Jeddah: As women in Saudi Arabia are poised to start driving from Sunday, many women have already secured their drivers’ licences.
Speaking to Gulf News, Saudi national Tahani Al Dosemani says she is overjoyed that the countdown has begun.
Tahani, who works as assistant professor of information technology and vice dean of educational technology at Prince Sattam Bin Abdulaziz University, was one of the first women to receive a licence.
She already held a foreign driver’s licence, having studied abroad in the US for her doctoral degree.
Al Dosemani described the process of converting her foreign licence into a Saudi one as “simple and smart”.
Applications are first filed online through the Abshir portal, where documents like the national ID or residence permit, medical examination report, and a translated copy of the foreign licence are uploaded.
The applicants are then provided with the date and time for driving tests and exams.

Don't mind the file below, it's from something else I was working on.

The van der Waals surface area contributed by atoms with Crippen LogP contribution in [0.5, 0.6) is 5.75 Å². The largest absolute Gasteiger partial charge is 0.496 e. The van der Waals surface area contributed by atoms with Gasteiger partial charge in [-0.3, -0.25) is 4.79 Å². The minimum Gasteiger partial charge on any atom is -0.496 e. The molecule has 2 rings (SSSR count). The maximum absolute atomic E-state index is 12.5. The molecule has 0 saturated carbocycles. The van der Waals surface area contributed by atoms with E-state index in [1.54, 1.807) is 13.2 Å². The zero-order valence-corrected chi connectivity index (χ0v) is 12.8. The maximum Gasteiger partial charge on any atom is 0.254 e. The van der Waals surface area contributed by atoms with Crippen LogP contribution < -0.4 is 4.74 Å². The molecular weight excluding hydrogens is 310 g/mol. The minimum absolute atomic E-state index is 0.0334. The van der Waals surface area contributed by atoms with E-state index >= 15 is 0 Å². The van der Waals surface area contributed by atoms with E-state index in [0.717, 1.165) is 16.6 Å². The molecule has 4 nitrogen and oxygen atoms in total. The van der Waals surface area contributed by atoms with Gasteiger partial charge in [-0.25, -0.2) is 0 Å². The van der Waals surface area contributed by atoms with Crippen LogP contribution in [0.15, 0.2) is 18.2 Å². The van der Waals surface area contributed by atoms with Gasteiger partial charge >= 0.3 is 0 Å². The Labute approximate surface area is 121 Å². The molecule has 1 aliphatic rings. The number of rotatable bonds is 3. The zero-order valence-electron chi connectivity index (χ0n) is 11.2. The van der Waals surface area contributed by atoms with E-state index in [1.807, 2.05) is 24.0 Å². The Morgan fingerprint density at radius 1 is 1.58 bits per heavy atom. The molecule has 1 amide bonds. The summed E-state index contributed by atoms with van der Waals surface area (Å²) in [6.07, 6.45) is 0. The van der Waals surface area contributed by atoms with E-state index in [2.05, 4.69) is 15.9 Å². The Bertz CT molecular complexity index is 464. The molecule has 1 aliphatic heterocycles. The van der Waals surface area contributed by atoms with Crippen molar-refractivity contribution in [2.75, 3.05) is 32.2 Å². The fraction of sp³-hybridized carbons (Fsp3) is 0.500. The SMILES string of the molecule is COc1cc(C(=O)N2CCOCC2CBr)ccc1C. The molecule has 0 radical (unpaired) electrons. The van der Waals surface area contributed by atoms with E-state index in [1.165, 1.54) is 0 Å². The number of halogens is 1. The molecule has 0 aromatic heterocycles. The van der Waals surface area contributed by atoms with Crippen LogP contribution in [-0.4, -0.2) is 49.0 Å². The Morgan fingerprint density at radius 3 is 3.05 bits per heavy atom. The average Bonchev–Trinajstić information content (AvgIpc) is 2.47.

After submitting the hard copies of her documents, she underwent a short driving test, before her licence was issued.
“My friends and family are excited and eager to take their first ride with me,” she says.
She plans to drive to work on June 24, marking the first working day after the Eid Al Fitr holidays.
Her husband plans to gift her a new car for the occasion.
She is also happy to be saving money by driving herself.
“Instead of paying the salary of my driver I will use the money for other expenses related to family needs,” she says.
She said she never liked leaving the driver waiting in the car when the weather was extremely hot.
Most importantly, Al Dosemani says that she is relieved that she can now plan trips “without relying on someone else”.
It is important for women to learn how to drive to develop self-confidence and self-reliance, she also told Gulf News.
In the coming weeks, Saudi authorities will issue around 2,000 driving licences.
A royal decree issued last year gave women the right to drive.
Saudi Crown Prince Mohammad Bin Salman has been the driving force behind the latest reform measures in the country.
The reform push aims to get Saudi women to be more active in the workforce, and driving is seen as essential to this.